A large study of over 400,000 people living in ten western European countries found only a modest link between high intake of fruit and vegetables and reduction in overall cancer risk: thus failing to confirm the widely held belief enshrined in the World Health Organization’s recommendation that people should eat five servings of fruit and vegetables a day to prevent cancer and other diseases.

Dr Paolo Boffetta, of the Mount Sinai School of Medicine in New York, and colleagues, wrote about their findings in a study published in the 6 April online issue of the Journal of the National Cancer Institute.

In 1990 the World Health Organization recommended people eat five helpings of fruit and vegetables a day to reduce their risk of cancer, cardiovascular and other diseases. But since then, many studies have either produced inconsistent results or failed to find a significant link between fruit and vegetable intake and cancer risk, wrote the authors.

For their prospective study, Boffetta and colleagues analyzed data from the European Prospective Investigation into Cancer and Nutrition (EPIC), which recruited 142,605 men and 335,873 women in Denmark, France, Germany, Greece, Italy, the Netherlands, Norway, Spain, Sweden and the United Kingdom, between 1992 and 2000.

The data was mostly self-reported by the participants and detailed their dietary and lifestyle habits. The participants were followed for a median of 8.7 years, during which time deaths and incidents of cancer diagnoses were noted.

The researchers then analysed the data using Cox regression analysis to find links between diet, lifestyle and cancer risk. Their results showed:

  • 9,604 men and 21,000 women received a cancer diagnosis (out of 142,605 men and 335,873 women initially included in the study).
  • A “crude” (ie unadjusted) cancer incidence rate of 7.9 per 1000 person-years in men and 7.1 per 1000 person-years in women.
  • A modest reduced risk of cancer risk linked to increased intake of total fruit and vegetables (3 per cent), increased vegetable intake (2 per cent, but this was restricted to women only), and increased fruit intake (1 per cent).
  • Heavy drinkers who consumed higher amounts of fruits and vegetables showed stronger reductions, but this was confined to cancers related to smoking and alcohol.

The authors concluded that:

“A very small inverse association between intake of total fruits and vegetables and cancer risk was observed in this study. Given the small magnitude of the observed associations, caution should be applied in their interpretation.”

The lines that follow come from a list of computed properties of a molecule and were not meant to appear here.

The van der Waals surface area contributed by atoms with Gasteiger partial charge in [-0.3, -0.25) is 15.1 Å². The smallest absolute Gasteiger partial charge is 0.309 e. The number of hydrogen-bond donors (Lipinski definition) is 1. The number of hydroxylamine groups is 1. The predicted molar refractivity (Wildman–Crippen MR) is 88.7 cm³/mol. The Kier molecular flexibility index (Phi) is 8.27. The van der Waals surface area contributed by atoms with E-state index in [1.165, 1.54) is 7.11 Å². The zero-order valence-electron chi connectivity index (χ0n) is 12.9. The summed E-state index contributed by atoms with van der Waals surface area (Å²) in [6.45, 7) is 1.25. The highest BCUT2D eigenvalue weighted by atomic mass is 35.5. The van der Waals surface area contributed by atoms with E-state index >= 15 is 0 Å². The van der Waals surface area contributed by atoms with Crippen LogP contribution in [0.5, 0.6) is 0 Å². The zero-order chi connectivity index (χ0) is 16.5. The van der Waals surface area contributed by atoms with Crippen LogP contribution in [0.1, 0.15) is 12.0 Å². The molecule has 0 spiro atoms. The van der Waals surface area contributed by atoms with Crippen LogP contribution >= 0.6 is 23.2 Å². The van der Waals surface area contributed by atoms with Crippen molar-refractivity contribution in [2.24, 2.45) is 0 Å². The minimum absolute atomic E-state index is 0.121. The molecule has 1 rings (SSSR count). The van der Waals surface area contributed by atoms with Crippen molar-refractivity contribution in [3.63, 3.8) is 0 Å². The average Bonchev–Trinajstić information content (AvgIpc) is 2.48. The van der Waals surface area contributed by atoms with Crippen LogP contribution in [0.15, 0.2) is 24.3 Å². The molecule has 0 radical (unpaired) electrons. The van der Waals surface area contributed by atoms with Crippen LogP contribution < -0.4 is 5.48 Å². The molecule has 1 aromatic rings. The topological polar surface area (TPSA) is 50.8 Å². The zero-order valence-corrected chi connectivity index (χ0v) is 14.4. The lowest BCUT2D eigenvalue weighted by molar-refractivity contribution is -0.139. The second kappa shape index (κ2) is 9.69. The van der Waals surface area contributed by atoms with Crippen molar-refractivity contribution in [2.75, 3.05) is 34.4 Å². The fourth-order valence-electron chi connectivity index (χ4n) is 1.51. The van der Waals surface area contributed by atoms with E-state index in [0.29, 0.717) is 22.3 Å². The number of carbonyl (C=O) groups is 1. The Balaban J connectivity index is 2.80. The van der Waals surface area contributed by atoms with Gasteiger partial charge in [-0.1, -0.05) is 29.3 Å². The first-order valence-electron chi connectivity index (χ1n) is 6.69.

The researchers also noted that participants who ate more fruits and vegetables also tended to consume less alcohol, either never smoked or only for a short time, and were physically more active, and these lifestyle factors could have equally contributed to lower cancer risk.

In an accompanying editorial, Dr Walter C. Willett, Chair, Department of Nutrition Fredrick John Stare Professor of Epidemiology and Nutrition at the the Harvard School of Public Health, noted that the study “strongly confirms” the findings of other prospective studies (these follow people over a period of time, but do not compare a treatment group to a control group like they do in clinical trials), that eating more fruit and vegetables has little or no effect on reducing people’s risk of cancer, although it does appear to reduce their risk of cardiovascular disease.

This could be because the study only looked at all fruits and vegetables and all cancers, and Willett suggests that future studies concentrate on the effect of specific types of fruit and vegetables, perhaps on specific cancers, and starting at earlier periods of people’s lives.

Experts commenting on the study might argue that while 2 or 3 per cent reduced risk may not seem very significant to individuals, in public health terms it translates to thousands of people not getting cancer by eating more fruit and vegetables.

Another, perhaps more indirect argument, is that since we already know that obesity increases cancer risk, then the more fruit and vegetables we eat, the less chance we have of becoming obese and getting cancer that way because they would displace higher calorie foods in our diet.

“Fruit and Vegetable Intake and Overall Cancer Risk in the European Prospective Investigation Into Cancer and Nutrition (EPIC).”
Paolo Boffetta, Elisabeth Couto, Janine Wichmann, Pietro Ferrari, Dimitrios Trichopoulos, H. Bas Bueno-de-Mesquita, Fränzel J. B. van Duijnhoven, Frederike L. Büchner, Tim Key, Heiner Boeing, et al
J Natl Cancer Inst, Advance Access published on April 6, 2010

Source: Oxford Journals, National Cancer Institute.

Written by: Catharine Paddock, PhD